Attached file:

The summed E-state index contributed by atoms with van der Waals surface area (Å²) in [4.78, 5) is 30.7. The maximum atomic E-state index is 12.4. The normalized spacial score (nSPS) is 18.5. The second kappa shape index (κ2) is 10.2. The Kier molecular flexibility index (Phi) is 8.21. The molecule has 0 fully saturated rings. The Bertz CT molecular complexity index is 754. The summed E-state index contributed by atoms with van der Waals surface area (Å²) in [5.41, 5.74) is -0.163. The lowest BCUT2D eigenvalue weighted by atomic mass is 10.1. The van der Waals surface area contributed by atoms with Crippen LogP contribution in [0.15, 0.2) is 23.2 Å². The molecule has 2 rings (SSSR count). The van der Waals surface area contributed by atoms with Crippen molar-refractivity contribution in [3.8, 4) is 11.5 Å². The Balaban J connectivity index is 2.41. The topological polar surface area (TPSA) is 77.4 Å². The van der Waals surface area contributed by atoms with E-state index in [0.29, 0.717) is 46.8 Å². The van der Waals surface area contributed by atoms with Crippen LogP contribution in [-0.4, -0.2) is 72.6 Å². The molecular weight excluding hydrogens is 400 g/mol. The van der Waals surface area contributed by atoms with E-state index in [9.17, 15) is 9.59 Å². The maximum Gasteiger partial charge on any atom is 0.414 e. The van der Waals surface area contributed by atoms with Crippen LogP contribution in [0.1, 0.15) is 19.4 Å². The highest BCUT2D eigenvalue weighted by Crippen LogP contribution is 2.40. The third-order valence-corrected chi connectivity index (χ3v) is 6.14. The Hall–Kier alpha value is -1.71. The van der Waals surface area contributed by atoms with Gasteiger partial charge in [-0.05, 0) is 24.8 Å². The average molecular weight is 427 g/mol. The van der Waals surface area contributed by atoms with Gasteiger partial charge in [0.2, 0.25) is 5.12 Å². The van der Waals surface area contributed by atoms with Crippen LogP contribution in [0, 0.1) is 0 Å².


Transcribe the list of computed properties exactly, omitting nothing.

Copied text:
The summed E-state index contributed by atoms with van der Waals surface area (Å²) in [4.78, 5) is 30.7. The maximum atomic E-state index is 12.4. The normalized spacial score (nSPS) is 18.5. The second kappa shape index (κ2) is 10.2. The Kier molecular flexibility index (Phi) is 8.21. The molecule has 0 fully saturated rings. The Bertz CT molecular complexity index is 754. The summed E-state index contributed by atoms with van der Waals surface area (Å²) in [5.41, 5.74) is -0.163. The lowest BCUT2D eigenvalue weighted by atomic mass is 10.1. The van der Waals surface area contributed by atoms with Crippen LogP contribution in [0.15, 0.2) is 23.2 Å². The molecule has 2 rings (SSSR count). The van der Waals surface area contributed by atoms with Crippen molar-refractivity contribution in [3.8, 4) is 11.5 Å². The Balaban J connectivity index is 2.41. The topological polar surface area (TPSA) is 77.4 Å². The van der Waals surface area contributed by atoms with E-state index in [0.29, 0.717) is 46.8 Å². The van der Waals surface area contributed by atoms with Crippen LogP contribution in [-0.4, -0.2) is 72.6 Å². The molecular weight excluding hydrogens is 400 g/mol. The van der Waals surface area contributed by atoms with E-state index in [9.17, 15) is 9.59 Å². The maximum Gasteiger partial charge on any atom is 0.414 e. The van der Waals surface area contributed by atoms with Crippen LogP contribution in [0.1, 0.15) is 19.4 Å². The highest BCUT2D eigenvalue weighted by Crippen LogP contribution is 2.40. The third-order valence-corrected chi connectivity index (χ3v) is 6.14. The Hall–Kier alpha value is -1.71. The van der Waals surface area contributed by atoms with Gasteiger partial charge in [-0.05, 0) is 24.8 Å². The average molecular weight is 427 g/mol. The van der Waals surface area contributed by atoms with Gasteiger partial charge in [0.2, 0.25) is 5.12 Å². The van der Waals surface area contributed by atoms with Crippen LogP contribution in [0, 0.1) is 0 Å².